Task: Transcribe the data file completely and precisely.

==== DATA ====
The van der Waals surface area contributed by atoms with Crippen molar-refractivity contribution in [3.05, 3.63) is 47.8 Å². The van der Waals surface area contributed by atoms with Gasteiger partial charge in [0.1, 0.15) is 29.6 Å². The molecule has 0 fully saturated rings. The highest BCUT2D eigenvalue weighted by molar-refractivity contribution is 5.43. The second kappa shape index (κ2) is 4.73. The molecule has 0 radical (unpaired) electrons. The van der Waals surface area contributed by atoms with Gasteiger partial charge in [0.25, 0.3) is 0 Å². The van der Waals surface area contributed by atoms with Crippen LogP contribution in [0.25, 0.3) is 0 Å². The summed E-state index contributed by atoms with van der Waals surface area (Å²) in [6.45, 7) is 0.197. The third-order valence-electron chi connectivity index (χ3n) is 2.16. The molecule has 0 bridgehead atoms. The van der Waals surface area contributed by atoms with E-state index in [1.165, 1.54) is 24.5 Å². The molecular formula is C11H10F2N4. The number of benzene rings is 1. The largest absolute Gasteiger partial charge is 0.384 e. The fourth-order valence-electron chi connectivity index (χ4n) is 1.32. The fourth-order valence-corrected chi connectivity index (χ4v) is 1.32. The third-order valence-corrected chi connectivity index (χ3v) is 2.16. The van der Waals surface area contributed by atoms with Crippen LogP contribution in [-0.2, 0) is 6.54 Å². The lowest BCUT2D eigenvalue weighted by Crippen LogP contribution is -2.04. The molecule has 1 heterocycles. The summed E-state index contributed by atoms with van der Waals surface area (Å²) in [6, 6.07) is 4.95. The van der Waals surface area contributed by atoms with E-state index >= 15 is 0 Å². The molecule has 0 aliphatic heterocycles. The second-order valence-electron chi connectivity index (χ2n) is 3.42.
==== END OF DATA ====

The van der Waals surface area contributed by atoms with Crippen molar-refractivity contribution in [3.05, 3.63) is 47.8 Å². The van der Waals surface area contributed by atoms with Gasteiger partial charge in [0.1, 0.15) is 29.6 Å². The molecule has 0 fully saturated rings. The highest BCUT2D eigenvalue weighted by molar-refractivity contribution is 5.43. The second kappa shape index (κ2) is 4.73. The molecule has 0 radical (unpaired) electrons. The van der Waals surface area contributed by atoms with Gasteiger partial charge in [0.25, 0.3) is 0 Å². The van der Waals surface area contributed by atoms with Crippen LogP contribution in [0.25, 0.3) is 0 Å². The summed E-state index contributed by atoms with van der Waals surface area (Å²) in [6.45, 7) is 0.197. The third-order valence-electron chi connectivity index (χ3n) is 2.16. The molecule has 0 bridgehead atoms. The van der Waals surface area contributed by atoms with E-state index in [1.165, 1.54) is 24.5 Å². The molecular formula is C11H10F2N4. The number of benzene rings is 1. The largest absolute Gasteiger partial charge is 0.384 e. The fourth-order valence-electron chi connectivity index (χ4n) is 1.32. The fourth-order valence-corrected chi connectivity index (χ4v) is 1.32. The third-order valence-corrected chi connectivity index (χ3v) is 2.16. The van der Waals surface area contributed by atoms with Crippen LogP contribution in [-0.2, 0) is 6.54 Å². The lowest BCUT2D eigenvalue weighted by Crippen LogP contribution is -2.04. The molecule has 1 heterocycles. The summed E-state index contributed by atoms with van der Waals surface area (Å²) in [6, 6.07) is 4.95. The van der Waals surface area contributed by atoms with E-state index >= 15 is 0 Å². The molecule has 0 aliphatic heterocycles. The second-order valence-electron chi connectivity index (χ2n) is 3.42.